Haathi Board

Haathi Board aims to be a low cost and developer friendly platform for the iMXRT1050 SoC

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Camera traps are an invaluable tool for wildlife conservationists and researchers and can also be used as a tool to mitigate the Human-Animal conflict, especially with elephants. The new iMXRT SoC platform from NXP is interesting as it combines high performance with microcontroller characteristics like low power consumption, quick wake up and real timeliness. This makes it an ideal platfrom to develop a camera trap. This project aims to utilize this SoC and create a low cost and developer friendly board in the process that can be used to develop camera traps.

As our population increases, and our forest spaces shrink, there is increasing competition for resources. Habitat losses and fragmentation cause elephants in the forest to spread out to find food and water.  In India according to the Ministry of Environment and Forests more than 400 humans and 100 elephants die every year due to conflicts with human settlements (ref). The same report estimates crop loss in 100s of crores of rupees. A majority of the death and injury due to elephants is due to the two parties not knowing that they are in close proximity with each other, like the story of this schoolgirl. Crop loss due to elephants has now become a routine hardship that many farmers have to face.

A primary need is accurate early warning and deterrent systems that can alert stakeholders (farmers, wildlife-rangers) to elephant movements, so they can protect lives, and take measures to protect their crop. Apart from generating a warning, data collection on the frequency and extent of elephant migrations, raids and losses would go a long way in analyzing the situation, coming up with a tailor-made solution for each region and provide evidence for getting compensation from the government. A potential tech based tool that can provide assistance for this problem would be a camera trap.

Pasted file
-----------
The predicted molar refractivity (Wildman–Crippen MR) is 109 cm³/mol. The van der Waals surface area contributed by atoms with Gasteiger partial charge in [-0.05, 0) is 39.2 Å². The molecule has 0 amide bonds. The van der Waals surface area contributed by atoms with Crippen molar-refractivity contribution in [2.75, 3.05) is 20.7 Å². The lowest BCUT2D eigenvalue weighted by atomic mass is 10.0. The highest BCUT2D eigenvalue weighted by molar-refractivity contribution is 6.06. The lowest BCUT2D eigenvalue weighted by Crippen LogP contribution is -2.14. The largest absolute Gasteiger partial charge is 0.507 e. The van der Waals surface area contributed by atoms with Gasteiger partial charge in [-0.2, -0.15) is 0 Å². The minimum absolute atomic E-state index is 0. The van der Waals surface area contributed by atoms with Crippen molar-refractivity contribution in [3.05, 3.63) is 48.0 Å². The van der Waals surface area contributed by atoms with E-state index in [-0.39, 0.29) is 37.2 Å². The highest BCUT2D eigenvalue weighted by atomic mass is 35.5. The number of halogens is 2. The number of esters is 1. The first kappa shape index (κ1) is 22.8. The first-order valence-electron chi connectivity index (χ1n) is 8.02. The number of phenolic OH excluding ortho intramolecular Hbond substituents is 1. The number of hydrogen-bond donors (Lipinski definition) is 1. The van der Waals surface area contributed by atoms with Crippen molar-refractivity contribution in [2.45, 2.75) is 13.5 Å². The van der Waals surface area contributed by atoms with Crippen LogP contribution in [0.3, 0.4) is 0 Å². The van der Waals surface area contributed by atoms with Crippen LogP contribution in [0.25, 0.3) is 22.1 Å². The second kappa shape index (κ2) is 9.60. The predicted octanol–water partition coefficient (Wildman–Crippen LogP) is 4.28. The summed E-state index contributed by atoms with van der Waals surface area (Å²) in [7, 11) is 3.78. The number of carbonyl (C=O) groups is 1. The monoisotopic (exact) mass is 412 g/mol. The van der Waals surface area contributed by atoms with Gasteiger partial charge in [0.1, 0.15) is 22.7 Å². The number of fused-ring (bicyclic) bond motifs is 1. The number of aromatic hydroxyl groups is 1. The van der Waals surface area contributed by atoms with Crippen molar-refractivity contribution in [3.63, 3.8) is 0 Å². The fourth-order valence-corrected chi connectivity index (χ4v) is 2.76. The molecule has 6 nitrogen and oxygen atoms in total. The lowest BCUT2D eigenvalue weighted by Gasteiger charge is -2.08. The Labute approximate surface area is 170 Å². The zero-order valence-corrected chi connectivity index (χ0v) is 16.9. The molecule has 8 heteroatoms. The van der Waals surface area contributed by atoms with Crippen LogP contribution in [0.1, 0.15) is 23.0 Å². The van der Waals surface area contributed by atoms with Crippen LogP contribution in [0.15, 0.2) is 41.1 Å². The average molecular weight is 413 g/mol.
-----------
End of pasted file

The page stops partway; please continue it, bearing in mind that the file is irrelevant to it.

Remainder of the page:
Camera traps have been widely used in wildlife conservation and scientific research for decades now. It has enabled a non-intrusive method to capture rare events in remote locations. Unfortunately still the technological development of camera traps are driven by the North American hunting market[1]. Even though there has been a research papers[2] describing how an ultimate camera trap should be, we don't think there is one in the market meeting all these specifications. In case of Human-Elephant Conflict, an important feature would be the ability to run a classification algorithm to detect elephants locally on the camera trap to provide warning.

We stumbled upon NXP’s crossover processor, the i.MX RT1050 based on an ARM Cortex M7 core, as an exciting SoC bringing the low power and high performance worlds together. The RT1050 seemed like a very good option to build a low-cost low-power camera trap. The existing evaluation board by NXP seemed a bit unwieldy in terms of the form factor for our purpose. Considering the fact that there are no open source hardware designs for camera traps out there, we decided to build our own by building a minimalist board around the RT1050. We decided to retain the best parts of the eval board while reducing the size. Another motivation in building this board was also to push our own boundaries of knowledge as hardware engineers.

While planning out our design, we had several discussions about key features which would benefit the community as well. Some of these include:

  1. A Raspberry Pi Hat compatible Expansion connector: To enable people to utilize the full potential of the existing Raspberry Pi Hats ecosystem.
  2. ArduCAM compatibility: To support a wide range of camera modules from 0.3MP to 14MP.